Former Pemex CEO weighs in on reform

Speaking at Tuesday's 2014 Deloitte Oil & Gas Conference in Houston, former Petroleos Mexicanos (Pemex) CEO Dr. Jesus Reyes-Heroles weighed in on the country's historic energy reform.

Reyes-Heroles said that he expects the Mexican energy reform to impact the GDP by 4.7-5.2% by 2019.

Reyes-Heroles, also a former secretary of energy, is currently the executive president of StructurA, an organization that holds multiple different consulting firms. He offered his perspective on various aspects of the reform at the day-long conference.

Of all of the reforms passed in Mexican President Enrique Pena Nieto’s administration, he said that the energy reform was the most far-reaching and was the most central to his economic policy.

“The only way to accelerate Mexico’s growth is through this reform,” he said.

He expressed that Mexico was progressing through its post-reform landscape at a very accelerated pace, calling the process’ momentum “very interesting and intense.”

With Round Zero in Mexico’s rearview mirror, he said the offshore sections of Round One would begin this month when terms for the shallow water areas are to be released. He expected awards to be granted in May 2015.

Extra heavy oil areas will begin this December, he continued, with the publishing of fiscal terms, followed by open registration in May 2015 and the award of contracts in September 2015.

Deepwater blocks are planned to follow suit beginning in March 2015, with registration starting in May 2015 and contracts awarded in September 2015.

Unlike Petrobras who must maintain a stake in all projects, Pemex is not mandated to participate in all projects under the new reform, Reyes-Heroles explained, giving private sector ample opportunity to develop business in Mexico.

He also detailed some of the challenges the North American nation is facing. The most important weakness within the reform was the failure to disengage Pemex and national electricity provider CFE from the national treasury. The treasury will continue to define what the national firm will pay the government, and will continue to approve Pemex’s budgetary objectives.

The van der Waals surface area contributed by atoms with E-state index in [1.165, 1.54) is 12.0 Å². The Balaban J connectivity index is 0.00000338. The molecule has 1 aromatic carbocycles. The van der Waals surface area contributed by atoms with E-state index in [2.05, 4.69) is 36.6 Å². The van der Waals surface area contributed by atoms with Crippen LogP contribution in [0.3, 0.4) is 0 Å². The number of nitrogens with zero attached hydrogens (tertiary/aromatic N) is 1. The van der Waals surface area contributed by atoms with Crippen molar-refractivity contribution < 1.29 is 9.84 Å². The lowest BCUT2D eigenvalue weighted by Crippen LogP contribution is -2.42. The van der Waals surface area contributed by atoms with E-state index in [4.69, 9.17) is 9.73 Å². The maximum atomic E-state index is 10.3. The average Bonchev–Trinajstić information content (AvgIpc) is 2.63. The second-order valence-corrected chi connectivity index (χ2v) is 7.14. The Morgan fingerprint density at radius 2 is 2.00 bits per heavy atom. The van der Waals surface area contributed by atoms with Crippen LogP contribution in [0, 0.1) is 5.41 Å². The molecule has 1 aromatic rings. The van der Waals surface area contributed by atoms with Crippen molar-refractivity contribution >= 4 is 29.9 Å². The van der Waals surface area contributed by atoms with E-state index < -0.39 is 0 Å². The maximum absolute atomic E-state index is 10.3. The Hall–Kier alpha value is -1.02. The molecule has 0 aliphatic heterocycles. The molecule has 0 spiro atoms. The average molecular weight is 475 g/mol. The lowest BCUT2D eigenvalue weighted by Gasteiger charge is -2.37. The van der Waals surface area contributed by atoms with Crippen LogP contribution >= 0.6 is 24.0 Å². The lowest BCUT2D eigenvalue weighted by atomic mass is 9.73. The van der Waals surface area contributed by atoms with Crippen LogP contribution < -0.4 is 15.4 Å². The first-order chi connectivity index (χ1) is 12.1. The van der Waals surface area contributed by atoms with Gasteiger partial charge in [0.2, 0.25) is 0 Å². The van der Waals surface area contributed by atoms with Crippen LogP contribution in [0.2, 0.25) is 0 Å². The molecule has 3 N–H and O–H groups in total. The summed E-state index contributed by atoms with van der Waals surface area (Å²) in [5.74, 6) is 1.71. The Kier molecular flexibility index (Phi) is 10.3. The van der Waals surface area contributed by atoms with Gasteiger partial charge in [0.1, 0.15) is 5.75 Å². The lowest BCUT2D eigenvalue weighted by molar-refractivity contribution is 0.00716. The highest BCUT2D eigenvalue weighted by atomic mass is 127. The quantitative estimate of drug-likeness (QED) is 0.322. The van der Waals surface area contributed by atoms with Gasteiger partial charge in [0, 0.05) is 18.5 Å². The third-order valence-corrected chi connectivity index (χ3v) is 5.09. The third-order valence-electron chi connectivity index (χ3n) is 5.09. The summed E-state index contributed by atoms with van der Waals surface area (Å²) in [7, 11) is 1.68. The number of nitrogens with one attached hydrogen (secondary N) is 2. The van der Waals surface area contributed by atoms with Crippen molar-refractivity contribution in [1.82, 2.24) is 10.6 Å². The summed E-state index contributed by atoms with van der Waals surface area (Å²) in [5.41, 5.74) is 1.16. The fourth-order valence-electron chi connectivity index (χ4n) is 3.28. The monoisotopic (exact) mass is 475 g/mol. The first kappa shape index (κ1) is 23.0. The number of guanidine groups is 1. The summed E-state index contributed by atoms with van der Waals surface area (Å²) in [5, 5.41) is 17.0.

He showed that, historically, taxes and duties paid by Pemex to the government were higher than the company’s EBITDA."

“The net result is in red,” he said. “This will have to change."

Additionally, he expressed disappointment in the function of the newly-created Mexican oil fund. While hopes were high that the fund would be similar to that of Norway, he said the fund was actually a “heavy bureaucratic burden" that is less of a fund for projects or savings, and more of a mechanism to distribute payments to contractors and the payments to the state.

Pemex also needs to make up for its underinvestment in infrastructure and storage, he says.

Finally, security was another pressing issue. Of the 16 states that comprise Mexico, there are an average of 920 homicides per state per year during the current administration. The homicide rate in five of these states is worsening. Additionally, many of the states that house oil activity are areas with high homicide rates that are trending still higher. However, he noted, companies that operate in the areas “know how to work in these circumstances; they are not scared.”

Ultimately, he said, Mexico was learning as it carried through this unprecedented progress.

“This is a complex and ambitious process that opens up Mexican private sector,” he said. “We will have to learn by doing it.”

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